The Chargers and Colts meet Monday night as franchises trending in opposite directions.
Los Angeles has won three of its last four and is on the verge of clinching its first postseason berth since 2018.
Indianapolis has gone 1-4 since pulling Jeff out of an ESPN studio on Saturday and installing him as interim head coach, and the club was officially eliminated from playoff contention with Jacksonville’s win over the Jets on Saturday. Thursday night.
That doesn’t mean the Colts have nothing to play for, especially since Saturday uses the remaining three games as a rolling audition for next season’s full-time gig.
Plus, the Chargers still need to prove they’re capable of solidly handling the teams they’re expected to beat. That thorn in the side of Justin Herbert-led teams in the past is part of the reason he’s 23-23 as a starter without a playoff trip to his name.
Will the Colts surprise by hitting above their weight, or can the Chargers take care of business?
Here are four things to keep in mind when the Colts host the Chargers in Monday night football:
- Justin Herbert has guns, he needs protection. The young quarterback looked unusually out of sorts and threw two interceptions against the Titans last week, but he’s still a different beast when both Keenan Allen and Mike Williams are on the field. Look no further than his 44-second, 57-yard drive to set up the game-winning field goal over Tennessee, or his out-drafting classmate, Dolphins quarterback Tua Tagovailoa, one week before. Allen has 36 receptions for 409 yards and two touchdowns since his Week 11 return from a hamstring injury, while Williams has had 183 yards and a touchdown on 10 receptions in the past two games following his own absence. two weeks. The offense buzzes with all three in tandem, creating space for running back Austin Ekeler to shred defenses in the screen game. That will be the Chargers’ bread and butter on Monday night. Herbert just needs enough protection to get the ball where it needs to go. He has been pressured 201 times in 2022, second only to Kirk Cousins (208), according to Next Gen Stats. With the Colts tied for the seventh most sacks of the year, the battle in the trenches and along the rim is worth watching.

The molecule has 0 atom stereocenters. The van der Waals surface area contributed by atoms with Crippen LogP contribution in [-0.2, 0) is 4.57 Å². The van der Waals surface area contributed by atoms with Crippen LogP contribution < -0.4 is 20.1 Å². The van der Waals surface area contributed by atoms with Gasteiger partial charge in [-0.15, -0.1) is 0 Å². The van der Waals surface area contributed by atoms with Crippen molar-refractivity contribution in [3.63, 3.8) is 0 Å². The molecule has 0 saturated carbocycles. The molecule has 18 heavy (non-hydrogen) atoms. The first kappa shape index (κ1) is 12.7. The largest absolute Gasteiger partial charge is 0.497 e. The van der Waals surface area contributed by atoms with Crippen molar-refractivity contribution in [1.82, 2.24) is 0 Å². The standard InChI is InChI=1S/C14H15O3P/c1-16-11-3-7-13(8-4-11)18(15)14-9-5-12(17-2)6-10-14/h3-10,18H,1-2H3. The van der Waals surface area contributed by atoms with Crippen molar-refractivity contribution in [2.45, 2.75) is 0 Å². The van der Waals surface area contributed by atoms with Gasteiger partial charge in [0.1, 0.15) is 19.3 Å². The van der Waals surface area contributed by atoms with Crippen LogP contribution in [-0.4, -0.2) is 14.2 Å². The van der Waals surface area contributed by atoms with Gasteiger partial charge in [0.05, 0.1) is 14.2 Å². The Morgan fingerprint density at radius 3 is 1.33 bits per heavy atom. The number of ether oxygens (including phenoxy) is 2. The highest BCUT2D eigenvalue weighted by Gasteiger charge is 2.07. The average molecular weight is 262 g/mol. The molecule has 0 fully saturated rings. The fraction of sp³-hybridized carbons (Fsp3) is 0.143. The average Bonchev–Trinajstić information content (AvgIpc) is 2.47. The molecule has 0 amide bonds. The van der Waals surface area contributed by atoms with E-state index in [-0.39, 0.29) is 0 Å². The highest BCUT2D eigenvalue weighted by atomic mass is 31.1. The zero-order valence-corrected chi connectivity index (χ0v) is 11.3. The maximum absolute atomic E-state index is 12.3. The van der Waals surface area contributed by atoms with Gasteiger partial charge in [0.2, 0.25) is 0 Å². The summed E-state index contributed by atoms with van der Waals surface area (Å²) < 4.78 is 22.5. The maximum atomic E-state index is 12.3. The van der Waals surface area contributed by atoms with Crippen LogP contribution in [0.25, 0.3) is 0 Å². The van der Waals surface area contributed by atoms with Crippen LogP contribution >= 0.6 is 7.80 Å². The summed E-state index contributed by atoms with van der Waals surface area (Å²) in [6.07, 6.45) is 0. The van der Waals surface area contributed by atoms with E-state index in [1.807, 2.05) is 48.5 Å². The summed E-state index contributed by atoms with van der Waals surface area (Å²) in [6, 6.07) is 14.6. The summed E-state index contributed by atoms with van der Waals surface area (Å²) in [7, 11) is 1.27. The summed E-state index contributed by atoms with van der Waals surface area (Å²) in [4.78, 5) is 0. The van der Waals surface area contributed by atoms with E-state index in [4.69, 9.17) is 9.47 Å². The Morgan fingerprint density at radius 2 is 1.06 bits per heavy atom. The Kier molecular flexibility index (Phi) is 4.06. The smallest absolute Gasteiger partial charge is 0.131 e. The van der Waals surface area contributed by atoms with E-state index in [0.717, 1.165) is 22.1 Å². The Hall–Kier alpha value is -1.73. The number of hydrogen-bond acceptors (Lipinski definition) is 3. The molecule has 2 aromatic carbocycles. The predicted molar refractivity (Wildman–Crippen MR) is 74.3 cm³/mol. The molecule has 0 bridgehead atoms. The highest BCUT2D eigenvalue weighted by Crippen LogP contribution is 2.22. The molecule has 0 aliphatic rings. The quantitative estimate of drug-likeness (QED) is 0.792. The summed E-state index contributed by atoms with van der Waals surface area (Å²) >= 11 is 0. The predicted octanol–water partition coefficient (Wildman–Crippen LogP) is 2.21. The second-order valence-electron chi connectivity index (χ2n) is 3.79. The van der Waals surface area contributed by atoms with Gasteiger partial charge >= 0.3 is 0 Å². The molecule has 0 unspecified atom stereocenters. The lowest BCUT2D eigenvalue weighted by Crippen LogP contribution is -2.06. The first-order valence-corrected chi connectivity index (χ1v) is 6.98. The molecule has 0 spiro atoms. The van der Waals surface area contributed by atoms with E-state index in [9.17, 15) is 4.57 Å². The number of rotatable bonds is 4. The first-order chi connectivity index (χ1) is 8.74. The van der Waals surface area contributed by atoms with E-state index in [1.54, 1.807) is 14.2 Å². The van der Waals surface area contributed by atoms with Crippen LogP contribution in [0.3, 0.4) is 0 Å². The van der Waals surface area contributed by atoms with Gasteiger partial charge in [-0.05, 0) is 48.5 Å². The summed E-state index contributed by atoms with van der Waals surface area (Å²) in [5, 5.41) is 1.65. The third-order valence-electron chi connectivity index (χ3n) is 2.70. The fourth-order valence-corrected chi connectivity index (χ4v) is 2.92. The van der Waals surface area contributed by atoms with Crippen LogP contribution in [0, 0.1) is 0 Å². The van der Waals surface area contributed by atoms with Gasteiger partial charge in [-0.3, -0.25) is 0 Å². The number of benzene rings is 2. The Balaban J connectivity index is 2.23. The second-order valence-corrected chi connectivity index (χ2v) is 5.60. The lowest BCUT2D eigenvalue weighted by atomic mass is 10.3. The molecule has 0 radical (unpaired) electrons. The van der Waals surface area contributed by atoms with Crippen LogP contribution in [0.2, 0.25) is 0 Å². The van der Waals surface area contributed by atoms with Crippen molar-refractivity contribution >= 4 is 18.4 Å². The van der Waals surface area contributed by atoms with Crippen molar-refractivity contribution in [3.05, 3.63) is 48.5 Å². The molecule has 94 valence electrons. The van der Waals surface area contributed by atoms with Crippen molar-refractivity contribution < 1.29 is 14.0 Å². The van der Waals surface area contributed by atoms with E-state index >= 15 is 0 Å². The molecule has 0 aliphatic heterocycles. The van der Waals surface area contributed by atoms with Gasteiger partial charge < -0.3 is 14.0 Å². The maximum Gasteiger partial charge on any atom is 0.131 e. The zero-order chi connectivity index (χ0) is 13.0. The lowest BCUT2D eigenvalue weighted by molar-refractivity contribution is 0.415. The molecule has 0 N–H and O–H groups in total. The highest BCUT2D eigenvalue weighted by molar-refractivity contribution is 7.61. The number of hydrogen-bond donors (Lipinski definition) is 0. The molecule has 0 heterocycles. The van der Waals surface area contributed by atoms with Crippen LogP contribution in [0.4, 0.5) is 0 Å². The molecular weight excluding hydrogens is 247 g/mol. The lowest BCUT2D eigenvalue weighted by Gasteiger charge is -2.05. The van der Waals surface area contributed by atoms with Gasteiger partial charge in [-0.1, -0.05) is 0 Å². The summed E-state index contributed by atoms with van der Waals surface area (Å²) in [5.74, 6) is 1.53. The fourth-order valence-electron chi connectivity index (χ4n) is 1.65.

- How do the Colts respond? In something of a torturous karmic calculation, the Colts blew a 33-0 lead against the Minnesota Vikings in Week 15. Minnesota’s record win supplanted a 32-point comeback in the 1992 wild card round by the Buffalo Bills and Frank Reich. the Indy head coach parted ways mid-season. And Matt Ryan, benched Wednesday for the second time this season, now finds himself on the wrong end of the biggest comeback in NFL history and the biggest comeback in Super Bowl history. It’s hard enough to bounce back from a nail-biter, but bounce back from a loss after leading by five possessions? He has a lot of work ahead of him on Saturday. Defensive leaders Zaire Franklin and DeForest Buckner will be integral, and the offense has to find new ways to move the chains now that Jonathan Taylor has been lost this year. Expect to see plenty of running backs Zack Moss and Deon Jackson, who combined for 136 yards on 37 carries last weekend, plus magnet Michael Pittman as the Colts got the ball airborne.
- The Chargers’ defense is getting in shape. Although the Chargers’ defense still ranks 25th in scoring and 21st overall, it has been far from a problem in two straight season-altering wins. After allowing 25.8 points per game and 371.7 yards per game in their first 12 games, the Chargers allowed an average of just 15.5 points and 251.5 total yards in wins over the Dolphins and Titans. They have the potential to extend that success against an opposing offense that is seemingly throwing things against the wall now with its third starting quarterback. Offseason addition Khalil Mack leads the team with seven sacks, 10 tackles for loss and 10 hits to quarterback, but lately it’s been linebackers Drue Tranquill and Kyle Van Noy. Tranquil, the team leader in tackles with 118, has one sack, two QB hits, two passes defensed and one forced fumble since Week 14. Van Noy is working off a two-game sack streak. If the defense continues to turn the corner, Los Angeles poses a huge threat to the Colts — and beyond.
- Death, taxes and Nick Foles. Saturday brought Ryan back to the bench this week after the “Minneapolis Meltdown” and named Foles the Colts’ third starting quarterback of the year. The former Super Bowl MVP is now in his 11th season, and has never gone a year without making at least one start. His most famous excursions off the bench came in Philadelphia, first in 2013 when he threw 27 TDs and two interceptions in 13 games, and again in 2017 when he captured the Eagles’ first Super Bowl and won a statue outside Lincoln Financial Field. Recent history has been less kind to Foles. In 12 starts spread over three seasons with the Jaguars and Bears before joining Indianapolis, he went 3-9 with 2,838 yards, 14 TDs and 10 INTs. It’s far from certain that he’ll bring the magic back to Philly, and he’d be of little use to a 4-9-1 Colts team anyway. The apparent goal Saturday, considering he bypassed more in-game evaluation for young Sam Ehlinger, is to get a few wins and bolster his resume for the full-time head coaching job.